Victoria's blog: The invisible woman
My mother-in-law was a stay at home mum for much of my husband’s childhood – a fact that we tried to explain to our six year old over the summer. He listened to our explanation, frowned as he thought about it and then looked at us incredulously as he said, ‘Wait. She was nanny to her own children?’
I have thought about this at lot since the summer. I was initially horrified that my son’s childhood has been so dominated by being looked after by a nanny (a much beloved nanny) that he equates the work involved in looking after him with paid employment, rather than with the loving efforts of his parents.
But then the feminist in me reasserted herself. Women around the world continue to carry the load of unpaid labour – whether its cooking, childcare, housework, farming or caring for elderly relatives. This work goes unrewarded in monetary terms and in economic terms is ‘invisible’. Efforts to quantify the amount of unpaid work undertaken by women are recent and largely reliant upon surveys – but the divide globally is clear. The New York Times reported in 2020 that India has the largest gap between unpaid labour done by women as opposed to men while Sweden, Denmark and Norway (countries with the most comprehensive welfare programmes) are closest to gender parity. And there is no doubt that the pandemic has made the gender divide worse; both men and women have taken on additional unpaid labour during the pandemic, but women have taken on more.
My experience is the product of the very privileged life I lead – the labour of childcare is ‘visible’ to my son because I could afford to pay a nanny to look after him. I could afford to pay a nanny so I was free to do work that I love (I would never have chosen a career in childcare) and for which I am paid.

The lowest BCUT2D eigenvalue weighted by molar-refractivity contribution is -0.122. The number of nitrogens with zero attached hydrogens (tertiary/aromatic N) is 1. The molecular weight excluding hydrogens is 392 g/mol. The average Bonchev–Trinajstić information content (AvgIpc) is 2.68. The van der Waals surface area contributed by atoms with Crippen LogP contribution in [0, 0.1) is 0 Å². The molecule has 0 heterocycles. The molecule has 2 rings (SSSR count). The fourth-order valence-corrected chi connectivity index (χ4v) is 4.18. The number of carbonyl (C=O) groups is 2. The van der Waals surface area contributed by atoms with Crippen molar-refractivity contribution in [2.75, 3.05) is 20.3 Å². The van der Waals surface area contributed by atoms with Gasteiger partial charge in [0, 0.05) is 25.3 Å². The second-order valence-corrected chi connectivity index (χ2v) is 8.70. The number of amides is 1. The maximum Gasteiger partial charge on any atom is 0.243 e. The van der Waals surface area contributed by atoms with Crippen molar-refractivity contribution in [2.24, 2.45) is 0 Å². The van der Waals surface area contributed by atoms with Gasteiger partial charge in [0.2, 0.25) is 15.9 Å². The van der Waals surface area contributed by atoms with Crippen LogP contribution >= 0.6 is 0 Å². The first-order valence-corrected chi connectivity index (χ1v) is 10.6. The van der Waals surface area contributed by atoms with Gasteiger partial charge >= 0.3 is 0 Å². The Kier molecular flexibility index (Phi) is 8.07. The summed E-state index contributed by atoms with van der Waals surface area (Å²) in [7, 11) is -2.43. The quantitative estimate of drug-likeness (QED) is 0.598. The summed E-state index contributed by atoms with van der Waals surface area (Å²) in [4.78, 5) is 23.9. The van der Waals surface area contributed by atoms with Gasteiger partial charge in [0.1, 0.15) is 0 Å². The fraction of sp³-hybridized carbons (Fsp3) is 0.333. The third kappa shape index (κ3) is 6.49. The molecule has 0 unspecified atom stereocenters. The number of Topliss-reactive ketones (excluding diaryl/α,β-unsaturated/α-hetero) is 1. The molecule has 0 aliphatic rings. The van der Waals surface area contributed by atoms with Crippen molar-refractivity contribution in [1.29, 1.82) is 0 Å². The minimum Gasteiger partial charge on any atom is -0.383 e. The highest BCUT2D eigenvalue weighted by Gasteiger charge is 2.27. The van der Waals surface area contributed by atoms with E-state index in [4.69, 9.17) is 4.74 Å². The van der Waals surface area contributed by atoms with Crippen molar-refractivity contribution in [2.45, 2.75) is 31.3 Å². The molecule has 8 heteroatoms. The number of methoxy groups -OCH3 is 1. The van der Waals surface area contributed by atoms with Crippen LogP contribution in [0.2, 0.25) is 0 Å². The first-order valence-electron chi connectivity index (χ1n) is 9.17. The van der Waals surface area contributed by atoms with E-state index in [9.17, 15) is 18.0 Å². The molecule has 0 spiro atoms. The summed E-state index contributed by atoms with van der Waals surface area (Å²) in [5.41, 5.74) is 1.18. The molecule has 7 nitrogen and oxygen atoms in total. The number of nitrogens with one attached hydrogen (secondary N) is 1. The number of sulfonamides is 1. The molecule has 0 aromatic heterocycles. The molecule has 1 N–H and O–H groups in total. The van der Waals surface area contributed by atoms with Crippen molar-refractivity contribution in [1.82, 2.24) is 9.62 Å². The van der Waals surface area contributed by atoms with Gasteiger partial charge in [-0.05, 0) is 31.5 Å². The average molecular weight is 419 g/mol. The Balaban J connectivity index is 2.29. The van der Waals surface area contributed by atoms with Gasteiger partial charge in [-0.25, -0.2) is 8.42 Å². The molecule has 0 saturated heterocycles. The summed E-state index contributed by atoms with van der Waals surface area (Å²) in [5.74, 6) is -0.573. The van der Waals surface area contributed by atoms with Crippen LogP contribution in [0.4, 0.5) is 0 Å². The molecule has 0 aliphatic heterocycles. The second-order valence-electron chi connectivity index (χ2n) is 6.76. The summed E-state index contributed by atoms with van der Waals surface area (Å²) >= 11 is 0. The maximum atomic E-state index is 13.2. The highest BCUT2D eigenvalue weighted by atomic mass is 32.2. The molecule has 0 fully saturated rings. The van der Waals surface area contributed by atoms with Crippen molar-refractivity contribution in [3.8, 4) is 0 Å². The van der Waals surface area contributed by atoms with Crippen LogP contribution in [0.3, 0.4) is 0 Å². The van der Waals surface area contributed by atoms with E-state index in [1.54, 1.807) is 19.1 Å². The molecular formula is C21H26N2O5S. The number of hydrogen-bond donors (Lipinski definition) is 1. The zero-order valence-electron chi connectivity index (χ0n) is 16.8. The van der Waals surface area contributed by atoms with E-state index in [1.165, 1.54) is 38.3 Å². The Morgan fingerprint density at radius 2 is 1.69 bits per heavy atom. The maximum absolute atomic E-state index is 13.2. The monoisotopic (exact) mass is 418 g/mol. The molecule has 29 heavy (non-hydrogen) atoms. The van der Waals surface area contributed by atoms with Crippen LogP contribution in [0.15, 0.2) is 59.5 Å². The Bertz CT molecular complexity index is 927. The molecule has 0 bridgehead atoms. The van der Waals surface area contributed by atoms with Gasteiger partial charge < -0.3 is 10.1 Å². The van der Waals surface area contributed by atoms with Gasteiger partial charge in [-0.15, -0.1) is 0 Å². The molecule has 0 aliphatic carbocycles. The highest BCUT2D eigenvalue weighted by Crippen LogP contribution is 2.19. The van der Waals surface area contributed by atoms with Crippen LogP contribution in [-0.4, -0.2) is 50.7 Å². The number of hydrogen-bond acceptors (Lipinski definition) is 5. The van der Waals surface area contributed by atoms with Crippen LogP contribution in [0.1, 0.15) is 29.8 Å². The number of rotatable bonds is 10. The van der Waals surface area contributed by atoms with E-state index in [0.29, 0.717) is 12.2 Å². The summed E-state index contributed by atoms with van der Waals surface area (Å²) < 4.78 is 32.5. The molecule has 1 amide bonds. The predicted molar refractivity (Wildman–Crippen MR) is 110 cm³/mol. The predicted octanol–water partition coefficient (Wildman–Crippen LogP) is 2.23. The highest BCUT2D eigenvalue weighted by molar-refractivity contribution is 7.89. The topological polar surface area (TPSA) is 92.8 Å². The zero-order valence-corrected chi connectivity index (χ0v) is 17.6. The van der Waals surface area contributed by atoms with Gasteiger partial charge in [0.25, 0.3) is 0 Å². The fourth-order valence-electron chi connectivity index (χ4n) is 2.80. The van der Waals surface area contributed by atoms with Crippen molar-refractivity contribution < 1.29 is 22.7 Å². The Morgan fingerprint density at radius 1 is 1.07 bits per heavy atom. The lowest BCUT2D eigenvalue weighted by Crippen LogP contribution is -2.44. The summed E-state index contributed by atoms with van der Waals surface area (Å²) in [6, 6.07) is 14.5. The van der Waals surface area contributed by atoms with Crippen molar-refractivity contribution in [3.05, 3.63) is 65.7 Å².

But I had the realisation recently that there is also ‘office housework’. A new ‘Women in the Workplace’ report by LeanIn.org and McKinsey & Company shows that women invest more time than men in helping employees navigate work-life challenges, managing workloads, providing emotional support and championing diversity, equality and inclusion (and ethnic minority and LGBQT+ women invest the most time) – work which is critical but which largely goes unrewarded in monetary terms. I read this report in a state of total exhaustion following a long week of fee-earning work combined with a challenging week with my children and some of the associates at my firm who I mentor. To say that the report resonated with me would be an understatement.
I have realised more and more that the glass ceiling often exists these days, not because of gender but because of the unpaid labour that people do on top of their day job. I have spent the 7 years since I became pregnant with my son so exhausted from endlessly juggling and carrying the mental load of the family, that I have hardly considered career advancement. Now that my children are getting a bit older, I am looking up from my exhausted stupor and realising that in some respects, I have been left behind.
This is a big problem with no easy solutions. But as a start, perhaps we could all be a bit more aware of the people in our lives who are the ‘volunteers’ and do a bit more volunteering ourselves. And perhaps employers could consider rewarding the time that people spend on looking after employees and championing causes with more than a pat on the back.
Victoria is a solicitor at a City firm and her husband is a solicitor in-house. When he grows up her 5 year old son wants to spend ‘all day working on his computer like mummy’ and her 2 year old daughter wants to be a ‘police’ so that she can have a whistle.